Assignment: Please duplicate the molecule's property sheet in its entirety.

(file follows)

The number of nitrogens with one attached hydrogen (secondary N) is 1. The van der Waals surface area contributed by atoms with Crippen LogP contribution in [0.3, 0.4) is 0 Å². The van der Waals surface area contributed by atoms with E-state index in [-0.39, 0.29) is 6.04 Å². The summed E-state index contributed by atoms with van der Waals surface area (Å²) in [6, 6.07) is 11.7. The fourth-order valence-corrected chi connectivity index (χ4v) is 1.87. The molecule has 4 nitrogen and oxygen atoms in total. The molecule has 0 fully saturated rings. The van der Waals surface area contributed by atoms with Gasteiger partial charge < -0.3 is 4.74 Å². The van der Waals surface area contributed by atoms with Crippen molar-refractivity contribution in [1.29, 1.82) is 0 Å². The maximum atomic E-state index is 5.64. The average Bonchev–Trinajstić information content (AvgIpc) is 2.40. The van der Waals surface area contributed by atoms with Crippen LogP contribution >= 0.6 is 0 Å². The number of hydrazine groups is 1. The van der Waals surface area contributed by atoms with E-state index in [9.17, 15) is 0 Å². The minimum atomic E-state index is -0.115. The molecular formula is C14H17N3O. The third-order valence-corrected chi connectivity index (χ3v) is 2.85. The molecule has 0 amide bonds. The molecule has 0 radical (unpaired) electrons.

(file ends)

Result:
The number of nitrogens with one attached hydrogen (secondary N) is 1. The van der Waals surface area contributed by atoms with Crippen LogP contribution in [0.3, 0.4) is 0 Å². The van der Waals surface area contributed by atoms with E-state index in [-0.39, 0.29) is 6.04 Å². The summed E-state index contributed by atoms with van der Waals surface area (Å²) in [6, 6.07) is 11.7. The fourth-order valence-corrected chi connectivity index (χ4v) is 1.87. The molecule has 4 nitrogen and oxygen atoms in total. The molecule has 0 fully saturated rings. The van der Waals surface area contributed by atoms with Gasteiger partial charge < -0.3 is 4.74 Å². The van der Waals surface area contributed by atoms with Crippen molar-refractivity contribution in [1.29, 1.82) is 0 Å². The maximum atomic E-state index is 5.64. The average Bonchev–Trinajstić information content (AvgIpc) is 2.40. The van der Waals surface area contributed by atoms with Crippen LogP contribution >= 0.6 is 0 Å². The number of hydrazine groups is 1. The van der Waals surface area contributed by atoms with E-state index in [9.17, 15) is 0 Å². The minimum atomic E-state index is -0.115. The molecular formula is C14H17N3O. The third-order valence-corrected chi connectivity index (χ3v) is 2.85. The molecule has 0 amide bonds. The molecule has 0 radical (unpaired) electrons.